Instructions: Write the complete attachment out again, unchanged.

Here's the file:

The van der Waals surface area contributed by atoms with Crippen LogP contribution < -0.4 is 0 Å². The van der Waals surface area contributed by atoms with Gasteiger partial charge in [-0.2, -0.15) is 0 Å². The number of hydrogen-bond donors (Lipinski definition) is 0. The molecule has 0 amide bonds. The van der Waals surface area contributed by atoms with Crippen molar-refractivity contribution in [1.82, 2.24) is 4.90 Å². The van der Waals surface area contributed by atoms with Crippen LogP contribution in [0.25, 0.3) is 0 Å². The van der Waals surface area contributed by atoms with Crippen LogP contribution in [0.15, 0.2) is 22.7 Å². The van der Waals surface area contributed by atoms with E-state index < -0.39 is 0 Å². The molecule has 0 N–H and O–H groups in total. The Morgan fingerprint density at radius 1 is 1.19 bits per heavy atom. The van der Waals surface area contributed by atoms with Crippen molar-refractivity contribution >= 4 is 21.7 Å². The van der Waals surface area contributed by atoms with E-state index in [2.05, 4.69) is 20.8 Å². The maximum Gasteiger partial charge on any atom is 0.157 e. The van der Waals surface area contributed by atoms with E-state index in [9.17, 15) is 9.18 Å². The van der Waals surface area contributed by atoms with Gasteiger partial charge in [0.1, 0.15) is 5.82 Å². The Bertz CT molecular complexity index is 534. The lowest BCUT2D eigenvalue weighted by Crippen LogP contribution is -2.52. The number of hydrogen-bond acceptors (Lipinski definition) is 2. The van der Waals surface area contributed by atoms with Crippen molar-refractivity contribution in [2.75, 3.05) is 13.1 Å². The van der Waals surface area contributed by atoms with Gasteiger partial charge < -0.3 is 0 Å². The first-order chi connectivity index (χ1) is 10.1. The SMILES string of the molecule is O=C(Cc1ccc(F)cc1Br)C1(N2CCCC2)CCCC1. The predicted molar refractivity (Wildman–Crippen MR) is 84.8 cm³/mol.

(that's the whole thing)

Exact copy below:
The van der Waals surface area contributed by atoms with Crippen LogP contribution < -0.4 is 0 Å². The van der Waals surface area contributed by atoms with Gasteiger partial charge in [-0.2, -0.15) is 0 Å². The number of hydrogen-bond donors (Lipinski definition) is 0. The molecule has 0 amide bonds. The van der Waals surface area contributed by atoms with Crippen molar-refractivity contribution in [1.82, 2.24) is 4.90 Å². The van der Waals surface area contributed by atoms with Crippen LogP contribution in [0.25, 0.3) is 0 Å². The van der Waals surface area contributed by atoms with Crippen LogP contribution in [0.15, 0.2) is 22.7 Å². The van der Waals surface area contributed by atoms with E-state index < -0.39 is 0 Å². The molecule has 0 N–H and O–H groups in total. The Morgan fingerprint density at radius 1 is 1.19 bits per heavy atom. The van der Waals surface area contributed by atoms with Crippen molar-refractivity contribution >= 4 is 21.7 Å². The van der Waals surface area contributed by atoms with E-state index in [2.05, 4.69) is 20.8 Å². The maximum Gasteiger partial charge on any atom is 0.157 e. The van der Waals surface area contributed by atoms with E-state index in [9.17, 15) is 9.18 Å². The van der Waals surface area contributed by atoms with Gasteiger partial charge in [0.1, 0.15) is 5.82 Å². The Bertz CT molecular complexity index is 534. The lowest BCUT2D eigenvalue weighted by Crippen LogP contribution is -2.52. The number of hydrogen-bond acceptors (Lipinski definition) is 2. The van der Waals surface area contributed by atoms with Crippen molar-refractivity contribution in [2.75, 3.05) is 13.1 Å². The van der Waals surface area contributed by atoms with Gasteiger partial charge < -0.3 is 0 Å². The first-order chi connectivity index (χ1) is 10.1. The SMILES string of the molecule is O=C(Cc1ccc(F)cc1Br)C1(N2CCCC2)CCCC1. The predicted molar refractivity (Wildman–Crippen MR) is 84.8 cm³/mol.